Crystal and Dzidzor invite the Boston community
Dates: Friday, October 7, 2022, 7-9pm
Location: BU Marsh Chapel
Free and open to the public.
We invite you into the Wilderness - to listen, hear, question, dream, and BE. The Wilderness EP is an invitation to embrace the curiosity of living, liberation, and God. It offers a space to pause, explore and wander through the Wilderness. Witness DZIDZOR and TRIBE perform prayers, proverbs, and poems from the Wilderness EP. The event will feature Letta Neely, Mel Chante, Zamy Maa, and Mestre Chuvisco. This event is located at Boston University Marsh Chapel and will hold structures for students to interact with throughout the day.
Crystal and Dzidzor curate The Wilderness Project, an interactive art installation inviting participants to write ancient and new prayers, proverbs, and poems on ribbons tied to woven structures of Asiatic Bittersweet vines. The installation will be up from Oct 1 - Oct 6th, 2022 at Franklin Park Overlook Ruins and will be exhibited in front of Marsh chapel on Oct 7th from 8 am to 9 pm. Visitors and students are invited to visit the exhibit and add ribbons and stories to the installation at any time between October 1st and October 6th at Franklin Park and Marsh Chapel on October 7th, all day.
Dzidzor is a Ga-Ewe performing artist, curator, community archivist, and current candidate for an MTS at the School of Theology at BU.
Dates: April 2-10, 2022
Location: Boch Center-Wang Theatre, 270 Tremont St.
Catch this vibrant jubilee of classical Chinese culture when it comes to the Wang this April.
Based in New York since 2006, Shen Yun Performing Arts tours the world with traditional Chinese performances like folk dance and story-based dance, along with solo performers. Shen Yun means “the beauty of divine beings dancing.”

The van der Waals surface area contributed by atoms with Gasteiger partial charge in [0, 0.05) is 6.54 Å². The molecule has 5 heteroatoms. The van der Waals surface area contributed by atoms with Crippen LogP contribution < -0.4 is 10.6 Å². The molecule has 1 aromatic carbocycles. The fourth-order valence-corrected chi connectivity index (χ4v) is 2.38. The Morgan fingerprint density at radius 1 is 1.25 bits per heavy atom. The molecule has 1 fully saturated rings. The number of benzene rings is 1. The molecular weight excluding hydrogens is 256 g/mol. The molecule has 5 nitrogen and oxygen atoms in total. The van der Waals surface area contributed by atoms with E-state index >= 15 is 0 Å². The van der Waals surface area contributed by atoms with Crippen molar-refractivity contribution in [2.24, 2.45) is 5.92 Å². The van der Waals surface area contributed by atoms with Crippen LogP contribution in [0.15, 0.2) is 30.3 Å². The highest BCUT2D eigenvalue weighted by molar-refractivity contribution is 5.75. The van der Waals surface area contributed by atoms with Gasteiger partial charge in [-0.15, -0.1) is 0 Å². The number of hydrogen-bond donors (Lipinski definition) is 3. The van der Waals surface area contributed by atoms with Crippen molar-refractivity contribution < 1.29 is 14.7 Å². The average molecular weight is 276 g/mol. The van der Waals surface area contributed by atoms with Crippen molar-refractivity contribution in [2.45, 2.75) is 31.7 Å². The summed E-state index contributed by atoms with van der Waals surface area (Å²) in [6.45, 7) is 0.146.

Shen Yun celebrates the rich cultural heritage of China—Buddhist and Taoist values mingle with ancient Chinese wisdom, while artistic innovations in dance, opera, architecture, and martial arts all shine in Shen Yun’s stage performance. The show also touches on today’s China, in which religion and spiritual beliefs are often repressed.
Dates: April 21-24, 2022
Location: Emerson Cutler Majestic Theatre, 219 Tremont Street
Based on the classic sci-fi novel by Afro-futurist author Octavia E. Butler, Parable of the Sower is a genre-defying, modern congregational opera that celebrates two centuries of Black music. Written by Toshi Reagon and Bernice Johnson Reagon, Parablechronicles the spiritual awakening of Lauren Olamina amidst an America plagued by the products of unrelenting greed, systemic injustice and climate change denial. Parable of the Sower transforms the operatic form, fusing African-American spiritualism, deep insights into gender and race, and climate activism into a new musical experience that thrills and inspires.
Date: March 31, 2022 at 5:30 pm
Location: Howard Thurman Center for Common Ground Event Space, 808 Commonwealth Ave. Boston
This event will be live streamed here.
JoAnn Chase, (COM ’85) Director, American Indian Environmental Office, Office of International and Tribal Affairs
JoAnn Chase is a citizen of the Mandan, Hidatsa, and Arikara Indian Nation and was born and raised on the Fort Berthold Indian Reservation in central North Dakota. In addition to her work in the EPA, JoAnn has partnered with music icon Nona Hendryx and social justice innovator Makani Themba to launch SisterSMATR.org (Science, Math, Art, Technology, Robotics) which leverages art and community to close the gender gap in science and technology primarily with young women of color.
REGISTER NOW – free and open to the public.
Date: Sun, April 3, 2022, 1:30 PM – 3:00 PM EDT
Location: Towne Gallery, 180 Riverway
This body of work will be an extension of Dakota’s current research on the Long Walk and will focus on the Navajo Treaty from 1868. A selection of 100 cochineal cyanotypes, collected from along the Long Walk, will be set in a tabletop case, arranged in a tight grid. The prints are living artifacts and connect to interviews Dakota recorded of Diné elders. A series of 25 lithographs will hang along one of the walls, an aspect of Dakota’s research on the 1968 Treaty. Two sash belts will be displayed on cases, alongside a second audio piece, a set of interviews of Diné women elders, narrated by Dakota.